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Part 4 - Neville Wynne.jpg
Neville Wynne painting a set in the TVW workshop

    TVW Channel 7’s work shop manager Neville Wynne was not only involved in designing and building sets for television productions, but also responsible for building many of the floats for Seven’s first Christmas Pageant in 1972.


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The Gulliver’s Travels Float

    In addition, Neville spent many hours restoring exhibits for TVW’s museum, before it was dispersed during the rein of Robert Holmes à Court. A Tiger Moth was found abandoned at Jandakot with a bee hive in it, which Neville stripped back to its frame and rebuilt in the Channel Seven workshop.


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Tiger Moth restored by Neville Wynne

    Former Seven Supply Officer Ken Kemp advised that the Company Secretary Frank Moss swapped the engine with a chap in return for a cut away version, to illustrate the internal workings.


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Another TVW museum exhibit was a Slingsby Gull glider, that was also restored by Neville.


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Photo taken by Neville Wynne of Richard Ashton in the cockpit of the Slingsby Gull glider



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Richard points to the Gull Glider at the RAAFA Museum



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TVW’s Slingsby Gull glider now located at the RAAFA Museum

    Though the contents of the TVW Museum have long gone, the Tiger Moth and the Glider can now be found displayed at the Royal Australian Air Force Association (WA Division) Aviation Heritage Museum in Bull Creek.

    Sadly Neville lost his life in a glider accident on Sunday 3rd March 1991. It was a glider he had been restoring over many years.


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    The below information was kindly provided by workmates of Neville. Don Woodward was a Seven reporter and fellow pilot, as was Tim Boase, who flew the Seven News helicopter to cover the story.

Don has kindly provided the following background…

Neville was flying a glider called a Kookaburra, a very old wooden trainer. I was gliding the day of the accident at Beverley and believe Neville’s flight was the first after its yearly service. Tim Thunder (Seven audio operator now deceased) was at Cunderdin and he was going to go for a ride with Neville after the test flight. Part of the procedures of doing a yearly test flight in a glider involves a high speed run. I believe Neville was doing this when glue holding a bulkhead in the rear of the fuselage failed. This bulkhead was where the horizontal tail is secured to the fuselage. The tail broke away making the Kookaburra uncontrollable. Neville had a parachute on but was unable to bail out in time due to a safety catch on the front of the canopy.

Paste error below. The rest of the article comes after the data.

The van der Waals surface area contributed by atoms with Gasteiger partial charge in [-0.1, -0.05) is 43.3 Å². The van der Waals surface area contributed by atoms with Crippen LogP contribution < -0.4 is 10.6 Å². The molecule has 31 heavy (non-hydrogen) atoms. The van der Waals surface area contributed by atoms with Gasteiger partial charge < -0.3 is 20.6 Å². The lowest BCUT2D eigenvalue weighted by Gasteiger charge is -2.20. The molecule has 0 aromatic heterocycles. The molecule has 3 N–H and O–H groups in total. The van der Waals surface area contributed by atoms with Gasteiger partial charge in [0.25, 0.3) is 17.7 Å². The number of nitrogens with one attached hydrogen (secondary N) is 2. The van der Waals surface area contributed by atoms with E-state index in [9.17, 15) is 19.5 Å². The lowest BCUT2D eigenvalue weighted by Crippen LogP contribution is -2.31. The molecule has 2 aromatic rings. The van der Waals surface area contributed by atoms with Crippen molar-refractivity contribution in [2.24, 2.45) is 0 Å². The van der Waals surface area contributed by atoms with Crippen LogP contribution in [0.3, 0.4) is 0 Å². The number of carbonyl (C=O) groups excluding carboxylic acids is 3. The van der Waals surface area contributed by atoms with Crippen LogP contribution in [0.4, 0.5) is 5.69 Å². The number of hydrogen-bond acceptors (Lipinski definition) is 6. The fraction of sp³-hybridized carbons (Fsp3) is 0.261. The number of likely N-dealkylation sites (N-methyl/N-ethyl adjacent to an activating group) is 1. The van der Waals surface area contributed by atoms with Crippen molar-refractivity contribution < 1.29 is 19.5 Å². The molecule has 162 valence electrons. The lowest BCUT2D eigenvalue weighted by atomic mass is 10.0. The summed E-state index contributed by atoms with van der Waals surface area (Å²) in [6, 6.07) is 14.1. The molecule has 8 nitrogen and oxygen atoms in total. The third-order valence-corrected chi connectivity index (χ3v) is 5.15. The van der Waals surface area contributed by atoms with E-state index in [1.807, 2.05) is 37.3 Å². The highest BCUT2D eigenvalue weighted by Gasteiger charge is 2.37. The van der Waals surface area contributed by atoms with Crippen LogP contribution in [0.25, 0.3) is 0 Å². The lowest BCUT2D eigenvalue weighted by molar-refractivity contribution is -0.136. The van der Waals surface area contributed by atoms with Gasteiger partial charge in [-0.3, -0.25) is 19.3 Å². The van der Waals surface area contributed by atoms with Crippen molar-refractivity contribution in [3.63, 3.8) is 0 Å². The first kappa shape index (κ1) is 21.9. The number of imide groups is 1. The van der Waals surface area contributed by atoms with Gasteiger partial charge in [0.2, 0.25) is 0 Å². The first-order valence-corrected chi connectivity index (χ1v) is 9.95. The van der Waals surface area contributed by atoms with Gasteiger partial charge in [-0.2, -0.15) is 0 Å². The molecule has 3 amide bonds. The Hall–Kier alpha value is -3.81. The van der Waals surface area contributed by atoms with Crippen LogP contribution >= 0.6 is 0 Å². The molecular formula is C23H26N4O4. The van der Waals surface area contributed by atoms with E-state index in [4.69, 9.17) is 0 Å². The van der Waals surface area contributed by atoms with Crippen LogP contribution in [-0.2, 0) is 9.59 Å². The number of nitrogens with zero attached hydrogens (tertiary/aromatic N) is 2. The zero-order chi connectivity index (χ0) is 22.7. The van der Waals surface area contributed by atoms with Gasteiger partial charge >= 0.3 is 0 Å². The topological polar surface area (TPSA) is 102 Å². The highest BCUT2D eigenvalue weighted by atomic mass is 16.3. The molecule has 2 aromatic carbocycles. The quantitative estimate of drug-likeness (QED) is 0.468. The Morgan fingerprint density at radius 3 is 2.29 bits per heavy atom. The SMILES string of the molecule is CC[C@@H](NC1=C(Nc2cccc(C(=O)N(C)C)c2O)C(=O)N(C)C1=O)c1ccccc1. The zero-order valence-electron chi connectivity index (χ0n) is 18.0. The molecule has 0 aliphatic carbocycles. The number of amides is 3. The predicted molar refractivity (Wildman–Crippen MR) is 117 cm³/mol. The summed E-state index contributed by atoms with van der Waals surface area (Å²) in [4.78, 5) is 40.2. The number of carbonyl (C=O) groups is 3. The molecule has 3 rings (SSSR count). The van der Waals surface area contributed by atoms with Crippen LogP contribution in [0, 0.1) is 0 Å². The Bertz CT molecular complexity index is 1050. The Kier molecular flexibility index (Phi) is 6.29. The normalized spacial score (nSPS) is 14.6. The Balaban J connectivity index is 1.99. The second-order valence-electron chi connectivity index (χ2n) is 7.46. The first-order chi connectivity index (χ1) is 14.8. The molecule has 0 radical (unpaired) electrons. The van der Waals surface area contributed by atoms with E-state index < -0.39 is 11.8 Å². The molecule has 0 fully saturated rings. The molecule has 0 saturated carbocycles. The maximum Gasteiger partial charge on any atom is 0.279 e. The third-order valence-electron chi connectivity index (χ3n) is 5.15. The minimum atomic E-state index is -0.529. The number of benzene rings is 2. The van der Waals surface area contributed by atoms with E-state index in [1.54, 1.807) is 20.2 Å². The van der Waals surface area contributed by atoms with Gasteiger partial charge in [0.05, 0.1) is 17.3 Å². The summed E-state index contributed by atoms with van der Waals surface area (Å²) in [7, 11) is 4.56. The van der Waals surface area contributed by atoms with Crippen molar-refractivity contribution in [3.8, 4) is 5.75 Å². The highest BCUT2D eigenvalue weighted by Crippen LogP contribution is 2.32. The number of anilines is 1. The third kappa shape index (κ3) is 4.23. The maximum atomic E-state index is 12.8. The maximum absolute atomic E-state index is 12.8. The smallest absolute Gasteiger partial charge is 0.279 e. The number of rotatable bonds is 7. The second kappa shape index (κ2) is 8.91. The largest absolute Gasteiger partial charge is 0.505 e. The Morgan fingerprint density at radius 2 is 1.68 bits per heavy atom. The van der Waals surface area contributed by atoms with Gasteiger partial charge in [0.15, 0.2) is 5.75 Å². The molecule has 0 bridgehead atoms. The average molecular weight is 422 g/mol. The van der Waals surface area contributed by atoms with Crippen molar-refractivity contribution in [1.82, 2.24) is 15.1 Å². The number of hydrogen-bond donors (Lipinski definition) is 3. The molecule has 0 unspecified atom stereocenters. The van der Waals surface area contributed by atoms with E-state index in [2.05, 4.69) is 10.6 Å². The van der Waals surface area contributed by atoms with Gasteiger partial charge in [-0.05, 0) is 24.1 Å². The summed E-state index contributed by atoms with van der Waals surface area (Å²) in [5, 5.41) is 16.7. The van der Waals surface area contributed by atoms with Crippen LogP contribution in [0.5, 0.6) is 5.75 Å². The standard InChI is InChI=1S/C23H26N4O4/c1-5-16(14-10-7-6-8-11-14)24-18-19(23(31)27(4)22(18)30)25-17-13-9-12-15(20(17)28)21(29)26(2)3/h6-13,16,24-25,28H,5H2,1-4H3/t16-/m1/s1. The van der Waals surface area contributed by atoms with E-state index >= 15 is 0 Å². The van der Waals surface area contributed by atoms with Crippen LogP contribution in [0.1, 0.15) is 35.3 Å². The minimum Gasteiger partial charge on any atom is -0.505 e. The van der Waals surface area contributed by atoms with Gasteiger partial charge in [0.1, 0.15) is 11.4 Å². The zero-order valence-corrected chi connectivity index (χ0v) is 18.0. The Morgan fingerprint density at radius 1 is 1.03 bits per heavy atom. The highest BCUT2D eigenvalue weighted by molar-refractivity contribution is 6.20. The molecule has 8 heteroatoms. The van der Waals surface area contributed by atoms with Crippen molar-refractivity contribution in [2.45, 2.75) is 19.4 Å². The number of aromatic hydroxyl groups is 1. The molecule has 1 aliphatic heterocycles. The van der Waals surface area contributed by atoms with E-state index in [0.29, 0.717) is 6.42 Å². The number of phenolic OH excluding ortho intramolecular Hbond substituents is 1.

Contact was then made with Andrew Repton, the gentleman who compiled the accident report and has now kindly added this explanation…

I investigated and worked out the sequence of events that led to the glider crash that involved Neville.

I don’t have a copy anymore that I know off, but I remember exactly what happened. I was on duty instructing that day as well

It seems that Neville had been restoring the glider over a number of years, but the part of the plane that came apart was a section still held together by old glue, which degrades over time.

The tail eventually fell off during a high speed test run.

The unfortunate thing is that the safety strap they used to keep the canopy shut during flight, also prevented Neville from opening the hatch to parachute to safety.

Andrew advised that there was evidence that Neville had made a vain effort to break his way out of the canopy.

Please find attached a copy of the Gliding Federation of Australia’s Airworthiness Directive regarding this model of glider, following the crash.


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    Two years earlier at at TVW’s 30th Anniversary in 1989 it was a time for Seven veterans to celebrate their many achievements over the decades. Three present on that occasion were former TVW Supply Officer Ken Kemp, Workshop Manager Neville Wynne and veteran producer director Brian Williams.


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Ken Kemp, Neville Wynne and Brian Williams

Neville was a skilled craftsman of many disciplines who is sadly missed by all who knew him.




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